When the Second World War broke out, the British government commissioned W. Somerset Maugham (who was then living in France) to interview military officials, politicians, and the general public to asses their moral and abilities.
France fell much quicker than anyone expected, and Maugham was on one of the last boats out. When he got back to England he published a short autobiography covering the short time before and during the fall, and included his own thoughts on why the end came so suddenly.
He put a lot of the blame on a demoralized working class and an intransigent leisure class.
Below are excerpts transcribed from Strictly Personal by W. Somerset Maugham, ©1940:
(p. 204) It is notorious that the French have always quarreled bitterly among themselves on political and social questions, but they have always asserted that, when the country was in danger, they laid their disputes aside and presented a united front to the foe. So they said this time. It wasn’t true. Such unity as existed in parliamentary circles was only on the surface; below it, the animosities that had been left behind by the Blum government raged fiercely. In the cabinet there was an ignoble struggle for position, and when the effort of all should have been to prepare France for the struggle, ministers were stabbing one another in the back. The Communist party was dissolved, and the deputies who belonged to it, regardless of the effect it might have on the workers, were arrested or put to flight.
Until the Blum government brought in reforms that in other countries had been secured long since, the condition of the workingman in France was very bad. Few employers ever gave a thought to the welfare of their employees. In one of the biggest department stores in Paris the employees, as the first of their demands, asked that separate lavatory accommodation should be provided for men and women. Hours of work were excessive, and the workers insufficiently paid to lead decent lives. To indicate the state of mind of the moneyed classes, I shall relate a conversation I had with a friend of mine, a kindly, upright, and generous man who was a banker by profession. One afternoon I went to a communist meeting at Père Lachaise, the great Paris cemetery, and I noticed that on banner after banner were emblazoned these three words: “Peace, Work, Well-being.” I met my friend that evening and said how strange I thought it that a hundred and fifty years after the Revolution, the French working classes should still be making this minimum demand.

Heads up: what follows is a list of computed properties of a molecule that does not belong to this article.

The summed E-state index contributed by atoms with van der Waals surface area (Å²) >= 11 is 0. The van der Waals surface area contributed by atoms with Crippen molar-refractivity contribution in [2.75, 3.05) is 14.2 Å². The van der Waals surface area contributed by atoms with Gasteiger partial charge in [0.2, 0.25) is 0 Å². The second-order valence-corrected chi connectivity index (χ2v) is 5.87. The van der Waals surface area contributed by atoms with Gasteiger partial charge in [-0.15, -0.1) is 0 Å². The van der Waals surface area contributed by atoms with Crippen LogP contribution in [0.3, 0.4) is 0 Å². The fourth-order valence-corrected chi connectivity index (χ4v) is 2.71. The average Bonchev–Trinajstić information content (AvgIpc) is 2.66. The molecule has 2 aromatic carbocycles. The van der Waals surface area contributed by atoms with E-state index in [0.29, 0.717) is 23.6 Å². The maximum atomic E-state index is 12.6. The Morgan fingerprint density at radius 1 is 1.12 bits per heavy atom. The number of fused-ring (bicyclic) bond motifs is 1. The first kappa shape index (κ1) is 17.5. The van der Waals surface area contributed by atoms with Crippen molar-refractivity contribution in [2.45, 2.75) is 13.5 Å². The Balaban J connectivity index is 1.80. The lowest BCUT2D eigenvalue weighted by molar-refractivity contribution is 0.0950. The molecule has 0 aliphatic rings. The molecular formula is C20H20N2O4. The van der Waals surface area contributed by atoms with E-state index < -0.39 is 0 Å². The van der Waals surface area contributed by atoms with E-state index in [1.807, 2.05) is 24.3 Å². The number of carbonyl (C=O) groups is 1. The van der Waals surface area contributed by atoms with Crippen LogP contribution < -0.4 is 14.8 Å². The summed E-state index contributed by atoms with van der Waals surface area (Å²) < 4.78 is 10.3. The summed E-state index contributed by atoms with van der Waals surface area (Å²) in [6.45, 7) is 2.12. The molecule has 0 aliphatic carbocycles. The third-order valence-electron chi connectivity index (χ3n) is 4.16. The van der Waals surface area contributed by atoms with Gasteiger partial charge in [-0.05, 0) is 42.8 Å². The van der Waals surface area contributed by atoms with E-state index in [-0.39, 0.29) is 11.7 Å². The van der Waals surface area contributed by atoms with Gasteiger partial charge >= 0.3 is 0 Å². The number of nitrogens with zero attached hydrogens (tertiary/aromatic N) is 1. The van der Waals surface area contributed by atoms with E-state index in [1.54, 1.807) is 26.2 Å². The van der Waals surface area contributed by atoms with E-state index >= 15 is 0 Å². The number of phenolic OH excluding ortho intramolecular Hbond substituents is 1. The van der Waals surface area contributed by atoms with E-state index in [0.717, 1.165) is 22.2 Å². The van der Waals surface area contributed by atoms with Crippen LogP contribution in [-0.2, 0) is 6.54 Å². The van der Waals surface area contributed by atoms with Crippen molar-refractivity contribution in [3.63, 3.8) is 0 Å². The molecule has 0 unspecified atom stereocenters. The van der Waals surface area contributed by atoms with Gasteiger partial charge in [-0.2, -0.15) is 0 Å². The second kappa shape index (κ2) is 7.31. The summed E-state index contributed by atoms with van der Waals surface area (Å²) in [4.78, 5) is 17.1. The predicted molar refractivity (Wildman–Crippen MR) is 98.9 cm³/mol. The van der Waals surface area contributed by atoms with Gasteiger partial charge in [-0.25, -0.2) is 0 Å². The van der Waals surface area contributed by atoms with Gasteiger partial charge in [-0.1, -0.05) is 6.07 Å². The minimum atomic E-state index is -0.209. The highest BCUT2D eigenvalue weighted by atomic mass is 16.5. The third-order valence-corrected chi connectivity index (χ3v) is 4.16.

“Surely that’s not much to ask,” I said.
He grew very angry.
“Peace certainly,” he said, “and work of course; but well-being, no– that’s out of the question. They can’t expect that.”
Is any comment necessary? I don’t think so. Of course the Blum government went too far and too quickly; the forty-hour week was impracticable in France; the moneyed classes grew frighted and hurried to place their money abroad; the franc fell and with it the government. The well-to-do heaved a sigh of relief, but the working classes were sullenly resentful. The wealthy had had a bad fright and from that time were haunted by the dread of bolshevism. When war broke out, it was the spectre of this that loomed before them. Big business was in close relations with Germany, and among the aristocracy and the prosperous bourgeoisie there were many, very many, who had an admiration for the dictators because they thought they saved their respective countries from the horror of Russian communism. They hardly made a secret of their conviction that, if they had to choose between a victory for Germany and the bolshevism they foresaw as a result of the war, they preferred a German victory. So stupid were they that they thought the victors would leave them their fortunes, which a communist revolution would certainly take away from them.
(p. 212) I need not speak of the lack of armaments in the places they were needed. I had myself seen the factories where tanks were being manufactured in what seemed to me great quantities. Where were they when they were wanted to withstand the German attack? Large numbers were kept in the vicinity of the big factories. Why? There is only one plausible answer: to crush the workers if they should attempt to revolt.
(p. 214) But what is the use of going into this tortuous story of terrified, shortsighted men who put private interests before their country’s welfare? Their cause was lost when, rather than blow up the bridges and factories, which represented money, they left them to the use of the enemy.
(p. 216) If a nation values anything more than freedom, it will lose its freedom; and the irony of it is that if it is comfort or money that it values more, it will lose that too.